Should Your Film Shoot on French Hours?

Should Your Film Shoot on French Hours?

What Are French Hours Breathless Jean Seberg

Articles - Moviemaking

If you’re wondering, “What are French hours?” you’re not the first moviemaker to find yourself asking that question of late, as productions worldwide look for safer and more efficient ways to shoot during COVID-19.

In the latest issue of MovieMaker Magazine, producer Jon C. Scheide, assistant director of the new Deon Taylor film Don’t Fear, wrote about how the production worked successfully under new COVID-19-compliant protocols. One of his key takeaways was that time is of greater concern than ever before.

One way filmmakers have learned to streamline the shooting day, he wrote, is by operating under “French hours,” aka “the continuous day.” He writes:

We’re moving to shorter shooting days. The “continuous day,” or what some call “French hours,” is quite production-friendly. Shooting a continuous day means working ten hours from call to camera wrap, period. There’s no going over, and no companywide break for lunch. The set keeps going. The lunch window is scheduled from five to six- and-a-half hours after call, and somewhere in that time, everyone finds half an hour to eat. Actors, hair and makeup can eat during a lighting setup or changeover. Grips and electrics can break when a scene is being shot.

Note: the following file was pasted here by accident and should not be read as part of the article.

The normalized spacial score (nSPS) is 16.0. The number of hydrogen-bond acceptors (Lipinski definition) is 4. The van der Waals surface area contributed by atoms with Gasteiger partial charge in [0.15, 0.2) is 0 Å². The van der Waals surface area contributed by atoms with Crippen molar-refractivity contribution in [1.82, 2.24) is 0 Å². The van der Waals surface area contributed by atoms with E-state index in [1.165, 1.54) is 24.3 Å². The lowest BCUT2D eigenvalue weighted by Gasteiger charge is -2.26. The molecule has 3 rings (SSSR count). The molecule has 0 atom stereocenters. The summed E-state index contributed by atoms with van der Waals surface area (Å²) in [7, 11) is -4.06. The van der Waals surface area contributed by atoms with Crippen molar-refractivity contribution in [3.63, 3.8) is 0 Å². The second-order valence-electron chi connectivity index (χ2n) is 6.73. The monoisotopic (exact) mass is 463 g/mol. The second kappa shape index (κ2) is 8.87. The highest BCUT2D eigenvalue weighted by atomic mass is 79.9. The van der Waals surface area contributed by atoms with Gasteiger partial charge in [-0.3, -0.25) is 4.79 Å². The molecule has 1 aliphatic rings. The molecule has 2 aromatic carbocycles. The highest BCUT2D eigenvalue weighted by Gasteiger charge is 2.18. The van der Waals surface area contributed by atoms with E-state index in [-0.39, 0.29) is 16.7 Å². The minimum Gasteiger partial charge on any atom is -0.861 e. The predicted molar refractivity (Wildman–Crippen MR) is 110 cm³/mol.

Everyone always has the same question about French hours. But did you really think the French, of all people, would forget about the importance of good food?

I can hear the naysayers wondering, “But what if someone misses a meal?” Sorry, we’re all adults. We were all capable of getting hired, so we should be capable of remembering to eat. And besides, COVID-19 guidelines require us all to eat at a distance from one another. It would make no sense for everyone to eat at once.

You can read the entire piece by Jon C. Scheide here.

Main image: Jean-Paul Belmondo and Jean Seberg in Breathless, directed by Jean Luc-Godard.

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